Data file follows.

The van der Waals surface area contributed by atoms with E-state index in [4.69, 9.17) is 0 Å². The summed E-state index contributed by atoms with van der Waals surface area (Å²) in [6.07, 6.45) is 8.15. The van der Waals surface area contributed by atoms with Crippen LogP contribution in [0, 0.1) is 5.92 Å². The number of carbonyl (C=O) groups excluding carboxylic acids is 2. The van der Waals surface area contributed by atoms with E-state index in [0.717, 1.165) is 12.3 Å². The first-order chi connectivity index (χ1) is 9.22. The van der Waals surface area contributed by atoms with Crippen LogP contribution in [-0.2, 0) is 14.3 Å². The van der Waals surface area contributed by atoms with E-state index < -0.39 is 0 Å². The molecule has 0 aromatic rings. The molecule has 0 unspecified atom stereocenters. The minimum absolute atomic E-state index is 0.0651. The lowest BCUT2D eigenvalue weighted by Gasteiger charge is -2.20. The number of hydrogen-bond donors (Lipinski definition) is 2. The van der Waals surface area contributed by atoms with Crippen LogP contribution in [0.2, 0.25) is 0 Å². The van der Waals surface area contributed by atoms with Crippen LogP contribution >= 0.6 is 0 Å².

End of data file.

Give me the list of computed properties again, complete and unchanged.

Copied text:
The van der Waals surface area contributed by atoms with E-state index in [4.69, 9.17) is 0 Å². The summed E-state index contributed by atoms with van der Waals surface area (Å²) in [6.07, 6.45) is 8.15. The van der Waals surface area contributed by atoms with Crippen LogP contribution in [0, 0.1) is 5.92 Å². The number of carbonyl (C=O) groups excluding carboxylic acids is 2. The van der Waals surface area contributed by atoms with E-state index in [0.717, 1.165) is 12.3 Å². The first-order chi connectivity index (χ1) is 9.22. The van der Waals surface area contributed by atoms with Crippen LogP contribution in [-0.2, 0) is 14.3 Å². The van der Waals surface area contributed by atoms with E-state index < -0.39 is 0 Å². The molecule has 0 aromatic rings. The molecule has 0 unspecified atom stereocenters. The minimum absolute atomic E-state index is 0.0651. The lowest BCUT2D eigenvalue weighted by Gasteiger charge is -2.20. The number of hydrogen-bond donors (Lipinski definition) is 2. The van der Waals surface area contributed by atoms with Crippen LogP contribution in [0.2, 0.25) is 0 Å². The van der Waals surface area contributed by atoms with Crippen LogP contribution >= 0.6 is 0 Å².